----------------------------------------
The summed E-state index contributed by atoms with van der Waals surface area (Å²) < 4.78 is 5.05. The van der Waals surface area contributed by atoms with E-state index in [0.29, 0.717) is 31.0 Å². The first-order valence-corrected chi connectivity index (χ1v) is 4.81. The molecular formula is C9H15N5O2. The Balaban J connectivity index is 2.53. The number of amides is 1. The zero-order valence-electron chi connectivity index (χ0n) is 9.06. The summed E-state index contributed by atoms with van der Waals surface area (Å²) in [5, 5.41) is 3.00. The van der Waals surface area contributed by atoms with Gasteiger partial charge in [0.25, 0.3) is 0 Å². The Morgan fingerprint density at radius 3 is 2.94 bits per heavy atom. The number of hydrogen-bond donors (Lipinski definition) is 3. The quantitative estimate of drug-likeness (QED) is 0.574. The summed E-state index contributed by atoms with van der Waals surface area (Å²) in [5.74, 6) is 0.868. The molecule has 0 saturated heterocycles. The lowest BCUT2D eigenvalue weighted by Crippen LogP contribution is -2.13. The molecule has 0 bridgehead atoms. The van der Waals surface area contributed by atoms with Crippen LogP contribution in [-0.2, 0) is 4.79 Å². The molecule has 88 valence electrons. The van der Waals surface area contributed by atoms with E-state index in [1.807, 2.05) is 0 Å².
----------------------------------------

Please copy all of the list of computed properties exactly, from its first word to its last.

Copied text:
The summed E-state index contributed by atoms with van der Waals surface area (Å²) < 4.78 is 5.05. The van der Waals surface area contributed by atoms with E-state index in [0.29, 0.717) is 31.0 Å². The first-order valence-corrected chi connectivity index (χ1v) is 4.81. The molecular formula is C9H15N5O2. The Balaban J connectivity index is 2.53. The number of amides is 1. The zero-order valence-electron chi connectivity index (χ0n) is 9.06. The summed E-state index contributed by atoms with van der Waals surface area (Å²) in [5, 5.41) is 3.00. The van der Waals surface area contributed by atoms with Gasteiger partial charge in [0.25, 0.3) is 0 Å². The Morgan fingerprint density at radius 3 is 2.94 bits per heavy atom. The number of hydrogen-bond donors (Lipinski definition) is 3. The quantitative estimate of drug-likeness (QED) is 0.574. The summed E-state index contributed by atoms with van der Waals surface area (Å²) in [5.74, 6) is 0.868. The molecule has 0 saturated heterocycles. The lowest BCUT2D eigenvalue weighted by Crippen LogP contribution is -2.13. The molecule has 0 bridgehead atoms. The van der Waals surface area contributed by atoms with Crippen LogP contribution in [-0.2, 0) is 4.79 Å². The molecule has 88 valence electrons. The van der Waals surface area contributed by atoms with E-state index in [1.807, 2.05) is 0 Å².